What of anomalous suspense? Carroll would seem to have a problem here. If we know the outcome of a situation because we’ve seen the movie before, wouldn’t our assessments of probability shift? On the second viewing of Notorious, we can confidently say that Alicia and Devlin’s stratagems have a 100% chance of success. So then we ought not to feel any suspense.

Carroll’s answer is that we can feel emotions in response to thoughts as well as beliefs. Standing at a viewing station on a mountaintop, safe behind the railing, I can look down and feel fear. I don’t really believe I’ll fall. If I did, I would back away fast. I imagine I’m going to fall; perhaps I even picture myself plunging into the void and, a la Björk, slamming against the rocks at the bottom. Just the thought of it makes my palms clammy on the rail.

Carroll points out that imagining things can arouse intense emotions, and his book The Philosophy of Horror uses this point to explain the appeal of horrific fictions. The same thing goes, more or less, for suspense. If the uncertainty at the root of suspense involves beliefs, then there ought to be a problem with repeat viewings. But if you merely entertain the thought that the story situation is uncertain, then you can feel suspense just as easily as if you entertained the thought that you were falling off the mountain top.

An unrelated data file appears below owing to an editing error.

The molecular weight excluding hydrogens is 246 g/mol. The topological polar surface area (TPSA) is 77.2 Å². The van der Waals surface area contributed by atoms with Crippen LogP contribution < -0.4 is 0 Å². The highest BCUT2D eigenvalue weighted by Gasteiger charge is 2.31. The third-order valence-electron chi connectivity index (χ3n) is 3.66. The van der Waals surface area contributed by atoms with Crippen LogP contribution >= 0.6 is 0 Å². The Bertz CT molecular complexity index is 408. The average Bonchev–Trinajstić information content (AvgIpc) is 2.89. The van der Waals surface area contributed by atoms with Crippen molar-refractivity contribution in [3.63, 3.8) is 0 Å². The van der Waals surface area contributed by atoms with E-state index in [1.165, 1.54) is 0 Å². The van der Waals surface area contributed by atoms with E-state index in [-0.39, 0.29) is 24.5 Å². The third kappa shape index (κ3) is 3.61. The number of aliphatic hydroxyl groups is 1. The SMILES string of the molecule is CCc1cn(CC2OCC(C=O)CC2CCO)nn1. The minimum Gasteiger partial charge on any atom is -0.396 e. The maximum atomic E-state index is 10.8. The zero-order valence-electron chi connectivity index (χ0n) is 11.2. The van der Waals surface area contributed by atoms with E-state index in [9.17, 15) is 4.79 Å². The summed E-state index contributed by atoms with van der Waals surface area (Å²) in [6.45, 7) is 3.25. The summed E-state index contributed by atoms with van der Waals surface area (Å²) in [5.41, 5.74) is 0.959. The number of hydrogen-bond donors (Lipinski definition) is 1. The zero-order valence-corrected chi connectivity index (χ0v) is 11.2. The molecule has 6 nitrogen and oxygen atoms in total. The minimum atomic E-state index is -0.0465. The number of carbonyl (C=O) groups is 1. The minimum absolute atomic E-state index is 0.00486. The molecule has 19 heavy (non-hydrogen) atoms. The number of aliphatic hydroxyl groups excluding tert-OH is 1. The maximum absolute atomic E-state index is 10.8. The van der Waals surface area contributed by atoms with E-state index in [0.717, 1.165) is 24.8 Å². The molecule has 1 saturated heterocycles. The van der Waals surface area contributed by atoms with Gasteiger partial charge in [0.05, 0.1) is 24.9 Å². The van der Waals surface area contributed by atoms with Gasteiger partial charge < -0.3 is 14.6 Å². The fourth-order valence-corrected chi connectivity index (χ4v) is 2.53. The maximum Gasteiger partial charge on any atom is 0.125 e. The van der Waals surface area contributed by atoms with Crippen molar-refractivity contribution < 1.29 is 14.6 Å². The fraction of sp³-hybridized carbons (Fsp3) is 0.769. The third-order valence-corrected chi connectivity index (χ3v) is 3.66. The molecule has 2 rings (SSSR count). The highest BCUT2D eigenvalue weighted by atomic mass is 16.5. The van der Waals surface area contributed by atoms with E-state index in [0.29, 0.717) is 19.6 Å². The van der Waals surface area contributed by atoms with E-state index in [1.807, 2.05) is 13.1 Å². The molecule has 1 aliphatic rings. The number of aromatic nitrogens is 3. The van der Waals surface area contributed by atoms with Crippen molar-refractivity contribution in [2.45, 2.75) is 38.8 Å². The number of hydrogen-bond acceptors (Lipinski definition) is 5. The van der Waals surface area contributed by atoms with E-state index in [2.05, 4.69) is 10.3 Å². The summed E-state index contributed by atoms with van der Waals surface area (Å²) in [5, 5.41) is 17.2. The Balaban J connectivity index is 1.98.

In other words, the relation between morality and probability in a suspenseful situation is offered not to your beliefs but to your imagination. When you judge that in this story the good is unlikely to be rewarded, you react appropriately–regardless of what you know or believe about what happens next. Carroll outlines this view in his book Beyond Aesthetics.

How are we encouraged to entertain such thoughts in our imagination? Carroll indicates that the film or piece of literature needs to focus our attention on the suspenseful factors at work, thus guiding us to the appropriate thoughts about the situation. There might, though, be more than attention at work here.